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The Diary of an Anonymous Architect #9

The latest in an ongoing series about the day-to-day travails of an embattled practitioner. This week: It’s the economy, Stupid……

 ‘So I went to the bank to see what they could do, They said son – looks like bad luck gotta hold on you…..’ Simply Red (J & W Valentine)

Are we living a kind of biblical time shift?  A plague of locusts seems to have been at work over recent years. Grey day, grey mood, decide to have a lie-in and a think.

I like clients. Almost all are fascinating and watching them react to recent crises has been an education. One big developer client is now a small developer client.  The company is living daily with the bank manager who suggested they acquire a run-down mill he had on his books. Permission for two hundred flats in the bag, now they can’t give it away. The bank manager wants to know why. He aslo wants to know when the developer will be paying off the debt.  Proposal after proposal is put forward but rejected.  So instead the company is burrowing down from multi-million developments to max multi-thousand projects – just doing more of them.

The client is exploring raising finance from cash-rich individuals fed-up with puny returns from the banks

The client is exploring raising finance from cash-rich individuals fed-up with puny returns from the banks. Funds are secured and in escrow, interest rates are generous and the costs built into their appraisals. Minimum 6 month investment – the turnaround of a typical mini-project - and then repayable within 4 weeks on demand.

I hadn’t come across this before. In some areas they’ve discovered a market for their projects. Local communities apparently form clubs of about 100 and pay in about £100 a week. Every month there’s a draw and a lucky winner gets £40,000 or so. You can’t win twice and you have to stay in for the long haul – about 8 years - and pay back what you won.  But it’s enough in some areas for a terraced house in need of TLC or a deposit on something larger. All based on trust - not a bank or building society in sight; no made up SVRs, no arrangement fees, no bonuses. I hope there are such things and I didn’t misunderstand.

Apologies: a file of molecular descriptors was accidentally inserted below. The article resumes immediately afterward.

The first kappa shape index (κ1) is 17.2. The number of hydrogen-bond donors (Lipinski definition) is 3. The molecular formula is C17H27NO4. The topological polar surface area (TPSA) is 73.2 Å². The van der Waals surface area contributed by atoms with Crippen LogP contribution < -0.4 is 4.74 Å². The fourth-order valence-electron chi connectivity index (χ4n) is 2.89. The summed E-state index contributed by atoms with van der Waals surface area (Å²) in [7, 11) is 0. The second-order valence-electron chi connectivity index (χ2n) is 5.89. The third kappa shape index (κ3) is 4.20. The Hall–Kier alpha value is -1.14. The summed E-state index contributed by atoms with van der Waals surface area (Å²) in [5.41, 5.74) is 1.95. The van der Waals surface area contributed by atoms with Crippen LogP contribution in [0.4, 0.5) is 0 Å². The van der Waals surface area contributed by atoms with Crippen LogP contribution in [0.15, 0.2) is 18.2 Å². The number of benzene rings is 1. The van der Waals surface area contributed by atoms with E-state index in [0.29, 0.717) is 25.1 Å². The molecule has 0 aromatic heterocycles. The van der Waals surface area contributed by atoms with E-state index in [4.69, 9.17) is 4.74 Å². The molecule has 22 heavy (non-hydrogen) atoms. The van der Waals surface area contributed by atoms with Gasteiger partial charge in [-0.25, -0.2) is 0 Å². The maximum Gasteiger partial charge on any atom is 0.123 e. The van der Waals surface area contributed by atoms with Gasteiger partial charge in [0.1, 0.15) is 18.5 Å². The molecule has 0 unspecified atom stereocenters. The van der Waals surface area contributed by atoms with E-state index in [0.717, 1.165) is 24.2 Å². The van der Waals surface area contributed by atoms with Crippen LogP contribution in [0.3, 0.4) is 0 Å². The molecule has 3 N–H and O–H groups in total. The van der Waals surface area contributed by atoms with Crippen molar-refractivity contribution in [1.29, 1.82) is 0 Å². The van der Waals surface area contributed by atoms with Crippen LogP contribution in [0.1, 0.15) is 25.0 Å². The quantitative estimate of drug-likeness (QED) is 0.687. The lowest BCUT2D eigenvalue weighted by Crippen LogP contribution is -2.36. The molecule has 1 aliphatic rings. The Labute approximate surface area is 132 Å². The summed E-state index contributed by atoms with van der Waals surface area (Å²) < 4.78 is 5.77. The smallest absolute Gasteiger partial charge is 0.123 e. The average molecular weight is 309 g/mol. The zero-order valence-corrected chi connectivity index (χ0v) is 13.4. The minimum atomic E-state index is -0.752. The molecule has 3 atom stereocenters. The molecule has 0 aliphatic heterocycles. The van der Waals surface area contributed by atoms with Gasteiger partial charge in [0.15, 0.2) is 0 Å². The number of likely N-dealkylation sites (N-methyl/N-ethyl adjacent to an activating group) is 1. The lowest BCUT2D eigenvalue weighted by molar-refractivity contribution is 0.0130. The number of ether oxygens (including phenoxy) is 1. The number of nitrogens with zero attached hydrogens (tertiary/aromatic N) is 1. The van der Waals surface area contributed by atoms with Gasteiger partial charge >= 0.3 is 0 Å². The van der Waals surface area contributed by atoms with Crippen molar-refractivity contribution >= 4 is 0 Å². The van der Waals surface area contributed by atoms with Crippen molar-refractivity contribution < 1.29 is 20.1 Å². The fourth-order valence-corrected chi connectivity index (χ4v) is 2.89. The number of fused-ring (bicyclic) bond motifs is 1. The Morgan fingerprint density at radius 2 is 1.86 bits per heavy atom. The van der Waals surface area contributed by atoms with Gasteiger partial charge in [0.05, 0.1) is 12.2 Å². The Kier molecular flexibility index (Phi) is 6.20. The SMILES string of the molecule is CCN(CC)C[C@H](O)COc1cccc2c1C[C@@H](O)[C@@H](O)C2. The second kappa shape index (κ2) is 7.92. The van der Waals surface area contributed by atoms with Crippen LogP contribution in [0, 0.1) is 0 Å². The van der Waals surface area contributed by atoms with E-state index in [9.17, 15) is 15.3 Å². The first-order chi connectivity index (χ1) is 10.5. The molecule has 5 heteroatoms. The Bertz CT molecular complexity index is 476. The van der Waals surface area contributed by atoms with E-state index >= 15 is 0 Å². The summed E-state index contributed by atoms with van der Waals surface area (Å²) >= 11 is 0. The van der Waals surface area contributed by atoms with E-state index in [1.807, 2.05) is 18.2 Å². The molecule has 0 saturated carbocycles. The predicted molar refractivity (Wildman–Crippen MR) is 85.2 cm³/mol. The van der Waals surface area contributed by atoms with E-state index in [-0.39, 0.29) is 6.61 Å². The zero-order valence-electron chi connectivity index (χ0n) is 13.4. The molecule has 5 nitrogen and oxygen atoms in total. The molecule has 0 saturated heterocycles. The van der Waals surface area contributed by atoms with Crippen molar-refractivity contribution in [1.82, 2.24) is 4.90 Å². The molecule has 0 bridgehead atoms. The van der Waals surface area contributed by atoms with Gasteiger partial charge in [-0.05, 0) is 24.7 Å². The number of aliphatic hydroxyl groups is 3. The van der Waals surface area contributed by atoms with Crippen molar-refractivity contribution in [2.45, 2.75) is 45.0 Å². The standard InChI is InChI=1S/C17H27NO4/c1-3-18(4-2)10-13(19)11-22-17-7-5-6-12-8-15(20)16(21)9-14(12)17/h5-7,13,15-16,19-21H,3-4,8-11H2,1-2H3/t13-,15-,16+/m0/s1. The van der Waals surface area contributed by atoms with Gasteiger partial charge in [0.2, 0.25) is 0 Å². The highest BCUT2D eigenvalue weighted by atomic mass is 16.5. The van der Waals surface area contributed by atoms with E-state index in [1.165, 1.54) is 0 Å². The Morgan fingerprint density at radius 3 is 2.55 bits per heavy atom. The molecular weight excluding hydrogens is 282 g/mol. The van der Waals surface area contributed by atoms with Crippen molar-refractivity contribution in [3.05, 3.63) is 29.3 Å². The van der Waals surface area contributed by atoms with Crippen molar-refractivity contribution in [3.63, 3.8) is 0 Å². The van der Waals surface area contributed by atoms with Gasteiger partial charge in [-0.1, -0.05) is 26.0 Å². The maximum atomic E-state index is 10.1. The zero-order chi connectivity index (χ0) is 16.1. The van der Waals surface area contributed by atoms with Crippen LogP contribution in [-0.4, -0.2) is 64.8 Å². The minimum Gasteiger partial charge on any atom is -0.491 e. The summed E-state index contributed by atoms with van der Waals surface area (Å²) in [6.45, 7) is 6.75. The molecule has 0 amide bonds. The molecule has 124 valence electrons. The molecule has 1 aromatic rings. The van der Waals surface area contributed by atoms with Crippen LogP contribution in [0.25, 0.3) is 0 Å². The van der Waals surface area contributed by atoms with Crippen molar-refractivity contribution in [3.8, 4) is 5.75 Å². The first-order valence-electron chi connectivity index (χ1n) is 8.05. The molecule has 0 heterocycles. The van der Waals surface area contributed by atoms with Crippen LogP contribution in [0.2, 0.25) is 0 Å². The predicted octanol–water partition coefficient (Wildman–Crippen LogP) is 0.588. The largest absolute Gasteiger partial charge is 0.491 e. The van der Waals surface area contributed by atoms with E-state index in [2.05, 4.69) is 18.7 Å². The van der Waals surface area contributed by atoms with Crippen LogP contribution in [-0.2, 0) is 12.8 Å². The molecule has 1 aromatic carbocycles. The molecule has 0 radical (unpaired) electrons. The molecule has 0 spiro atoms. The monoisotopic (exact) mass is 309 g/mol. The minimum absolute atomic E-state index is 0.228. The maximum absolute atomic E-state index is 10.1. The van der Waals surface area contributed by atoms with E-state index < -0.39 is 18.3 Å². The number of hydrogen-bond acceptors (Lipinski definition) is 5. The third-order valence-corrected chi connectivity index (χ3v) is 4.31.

When I hear graduates in our office bemoaning their outcast state it occurs to me that something like this could work for them – based on trust, and the longest possible wait of eight years for your chance, but equally it could be next month……  We’ve found the present economic doldrums have had one of two effects on staff.  Some feel sorry for themselves as the lifestyle they were sold all those years ago evaporated.  They arrive 10 minutes or so late and start packing up 10 minutes early.  But some refuse to be victims and get in half an hour early and get a good start to the day – or maybe stay later to avoid the queues – all hands to the pumps.

The government could have given control of some of their recent bank top-ups to architects

This makes me wonder about degrees of self-help. Government guarantees billions to self-proclaimed cash-strapped banks so they can reduce punitive interest rates by 1 per cent.  No-one we know has seen any of it – maybe just the lucky banker whose job it is to go into the counting house every day to make sure it’s still in safe hands. Then we hear that doctors are to be given control of bloated and some say ineffectual healthcare budgets – not sure if that’s because the government doesn’t trust the managers or they want doctors to pick up the blame when it goes wrong.

But it occurs to me that the government could have given control of some of their recent bank top-ups to architects. Say there are 20,000 chartered architects practicing in the UK, there could have been about £1million each. 

And it would produce proper Qualitative Easing. Securing jobs and investing in the future of communities, funding suppliers, builders, plasterers, decorators, cleaners – newspapers, the pub, the cafe, families, cinemas, holiday resorts. 

Last week two local practices went bust another went on a three day week

And say everyone in the chain agrees to work for 10 per cent less.  At least they’re working and giving those funds at least 10 per cent greater reach. Instead, last week two local practices went bust – one having already been through the mill – and a very good contractor we’ve worked with went too. Another practice went on a three day week. The worst of it is that it’s the worst kind of well-kept secret. Struggling practices, struggling contractors don’t want to talk about it – that could have a disastrous effect on future prospects, on staff, on families.  It isn’t so much denial as is often quoted it’s more like smiling as the ship goes down – because the alternative brings it on quicker and another week may be all that’s need to land the next big job.